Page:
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Loan-loss provisioning capped Qatar Banks’ 2022 profits

Compared to 2019 and 2021, the Qatar banks' provisioning charges climbed by 13% in 2022 and devoured about 33.1% of pre-provision income

Despite an 8% jump in net profit for full-year (FY) 2022, the profitability of Qatar banks was dampened by the rise in loan-loss provisioning charges, said Moody’s Investors Service with particular reference to the banks rated by them.

A total 2022 net profit of 23.4 billion riyals (USD 6.3 billion) was declared by the Qatari banks Ahli Bank, Doha Bank, Masraf Al Rayan, Qatar International Islamic Bank, Qatar Islamic Bank, Qatar National Bank, Commercial Bank, and Dukhan Bank.

Compared to 2019 and 2021, the Qatar banks’ provisioning charges climbed by 13% in 2022 and devoured about 33.1% of pre-provision income. According to Moody’s report, the increase was principally brought on by an increase in stage 2 and stage 3 loan balances as the banks’ domestic operations continued to be negatively impacted by COVID-19.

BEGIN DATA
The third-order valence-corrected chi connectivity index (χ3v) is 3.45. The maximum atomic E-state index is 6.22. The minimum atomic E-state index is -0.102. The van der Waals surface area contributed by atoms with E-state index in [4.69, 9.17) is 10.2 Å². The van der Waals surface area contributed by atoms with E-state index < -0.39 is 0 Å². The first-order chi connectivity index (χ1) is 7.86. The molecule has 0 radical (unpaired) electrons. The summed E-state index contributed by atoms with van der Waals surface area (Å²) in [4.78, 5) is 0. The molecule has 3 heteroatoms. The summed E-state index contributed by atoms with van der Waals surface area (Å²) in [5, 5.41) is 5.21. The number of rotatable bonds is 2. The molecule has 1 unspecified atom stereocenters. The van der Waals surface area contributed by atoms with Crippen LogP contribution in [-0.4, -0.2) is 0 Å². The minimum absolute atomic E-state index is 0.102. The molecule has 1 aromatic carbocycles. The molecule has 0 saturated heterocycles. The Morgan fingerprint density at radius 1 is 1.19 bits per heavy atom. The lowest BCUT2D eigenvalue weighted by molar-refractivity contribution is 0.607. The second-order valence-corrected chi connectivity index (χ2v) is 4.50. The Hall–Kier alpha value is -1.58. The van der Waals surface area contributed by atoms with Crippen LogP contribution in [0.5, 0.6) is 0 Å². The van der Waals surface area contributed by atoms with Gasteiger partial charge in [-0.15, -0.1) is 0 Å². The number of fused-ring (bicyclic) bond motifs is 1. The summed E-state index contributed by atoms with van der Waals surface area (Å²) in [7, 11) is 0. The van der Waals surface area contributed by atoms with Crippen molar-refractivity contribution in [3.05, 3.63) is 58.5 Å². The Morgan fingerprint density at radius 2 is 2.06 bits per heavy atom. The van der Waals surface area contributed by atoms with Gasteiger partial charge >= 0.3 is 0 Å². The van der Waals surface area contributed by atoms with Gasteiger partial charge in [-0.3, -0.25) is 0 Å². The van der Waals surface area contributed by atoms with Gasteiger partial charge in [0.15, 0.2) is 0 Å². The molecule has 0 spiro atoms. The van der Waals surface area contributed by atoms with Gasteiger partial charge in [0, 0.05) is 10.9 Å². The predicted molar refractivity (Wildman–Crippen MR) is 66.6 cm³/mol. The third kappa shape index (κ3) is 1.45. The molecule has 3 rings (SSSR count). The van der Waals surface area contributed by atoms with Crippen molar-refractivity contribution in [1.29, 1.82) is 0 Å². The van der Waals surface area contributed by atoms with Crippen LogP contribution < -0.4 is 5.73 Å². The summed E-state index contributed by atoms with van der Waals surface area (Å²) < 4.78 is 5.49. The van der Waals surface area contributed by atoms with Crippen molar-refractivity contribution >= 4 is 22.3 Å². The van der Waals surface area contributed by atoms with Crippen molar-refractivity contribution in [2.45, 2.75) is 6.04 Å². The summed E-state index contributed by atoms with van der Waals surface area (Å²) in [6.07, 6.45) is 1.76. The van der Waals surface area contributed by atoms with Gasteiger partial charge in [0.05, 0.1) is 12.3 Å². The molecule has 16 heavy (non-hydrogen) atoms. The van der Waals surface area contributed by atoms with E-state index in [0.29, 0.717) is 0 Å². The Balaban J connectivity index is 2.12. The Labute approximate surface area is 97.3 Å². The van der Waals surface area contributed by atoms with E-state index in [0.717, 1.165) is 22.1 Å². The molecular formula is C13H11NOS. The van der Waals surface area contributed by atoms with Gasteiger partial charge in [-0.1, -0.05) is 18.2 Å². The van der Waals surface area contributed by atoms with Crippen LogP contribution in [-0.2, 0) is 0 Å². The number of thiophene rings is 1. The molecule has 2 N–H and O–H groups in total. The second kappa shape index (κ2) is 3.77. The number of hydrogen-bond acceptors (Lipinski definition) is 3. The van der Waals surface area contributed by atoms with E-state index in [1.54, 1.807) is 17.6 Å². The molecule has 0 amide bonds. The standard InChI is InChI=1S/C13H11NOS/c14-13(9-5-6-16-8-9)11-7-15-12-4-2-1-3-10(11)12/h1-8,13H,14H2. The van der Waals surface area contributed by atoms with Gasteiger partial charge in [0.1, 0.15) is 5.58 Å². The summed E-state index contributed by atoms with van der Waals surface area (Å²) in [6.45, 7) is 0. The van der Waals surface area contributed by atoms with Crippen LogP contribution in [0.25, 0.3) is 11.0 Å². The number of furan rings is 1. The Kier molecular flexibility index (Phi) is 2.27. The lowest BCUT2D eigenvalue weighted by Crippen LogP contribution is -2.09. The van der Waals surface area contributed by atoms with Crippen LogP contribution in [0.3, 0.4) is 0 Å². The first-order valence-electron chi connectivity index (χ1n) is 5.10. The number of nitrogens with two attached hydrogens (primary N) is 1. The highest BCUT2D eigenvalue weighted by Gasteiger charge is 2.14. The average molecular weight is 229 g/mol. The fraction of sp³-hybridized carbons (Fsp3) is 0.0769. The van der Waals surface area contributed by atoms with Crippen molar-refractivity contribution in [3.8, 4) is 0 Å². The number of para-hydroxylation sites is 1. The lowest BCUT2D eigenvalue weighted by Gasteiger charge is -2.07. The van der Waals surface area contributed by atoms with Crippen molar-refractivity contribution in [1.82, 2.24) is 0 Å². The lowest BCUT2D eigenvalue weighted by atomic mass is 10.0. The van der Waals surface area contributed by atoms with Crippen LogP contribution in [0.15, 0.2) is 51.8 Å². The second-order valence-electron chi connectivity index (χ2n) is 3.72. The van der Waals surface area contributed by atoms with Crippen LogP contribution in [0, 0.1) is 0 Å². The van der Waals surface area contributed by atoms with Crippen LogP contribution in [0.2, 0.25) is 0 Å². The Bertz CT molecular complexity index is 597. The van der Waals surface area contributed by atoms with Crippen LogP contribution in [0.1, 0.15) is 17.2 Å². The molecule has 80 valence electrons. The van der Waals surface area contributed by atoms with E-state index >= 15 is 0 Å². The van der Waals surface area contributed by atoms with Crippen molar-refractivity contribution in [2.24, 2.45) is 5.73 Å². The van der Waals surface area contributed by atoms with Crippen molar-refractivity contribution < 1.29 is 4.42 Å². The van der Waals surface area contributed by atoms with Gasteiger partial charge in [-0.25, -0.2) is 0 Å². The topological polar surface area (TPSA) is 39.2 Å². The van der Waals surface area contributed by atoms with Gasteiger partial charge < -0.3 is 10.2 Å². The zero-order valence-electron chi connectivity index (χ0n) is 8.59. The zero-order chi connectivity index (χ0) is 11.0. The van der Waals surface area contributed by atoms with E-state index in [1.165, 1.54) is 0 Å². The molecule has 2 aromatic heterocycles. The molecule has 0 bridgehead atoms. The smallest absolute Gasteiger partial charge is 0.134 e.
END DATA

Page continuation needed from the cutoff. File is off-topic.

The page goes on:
In 2023, the rating agency anticipates a slight deterioration in asset quality as loans continue to move from stage 1 to stage 2 and, to a lesser extent, stage 3. The decline in visitor numbers since the FIFA World Cup’s conclusion in 2022, overcapacity in the real estate and services sectors, ongoing problems with contractors, and the sharp increase in interest rates all contribute to the weakening asset quality.

As a minor gain in operating income will be counterbalanced by an increase in provisioning charges, in keeping with our estimate of asset quality difficulties, Moody’s expects banks’ bottom-line profitability to remain essentially constant with some downside risks.

The rating agency anticipates that the epidemic and subsequent drop in oil prices will cause Qatar’s real GDP growth to slow down to 2.2% in 2023 from 3.9% in 2022 and a decrease of 3.6% in 2020. The gradual increase in hydrocarbon production, increased oil prices, and modest non-hydrocarbon economic activity will contribute to this year’s economic growth. However, “after the spike in 2022 driven by visitor flows related to the FIFA World Cup, we expect a reduction in tourism activity.”

The increase in net interest revenue of 18% in 2022, which more than offset an increase in interest expense as interest rates started to rise for both loans and deposits, was a significant factor in the 17% increase in total operating income.

The more significant net interest margin, which increased to 2.3% for 2022 from 2.1% a year earlier, caused the increase in net interest income.

Increased non-interest income, which climbed by 11% year over year (yoy) and is currently higher than pre-COVID levels, helped to drive growth in operating profit.

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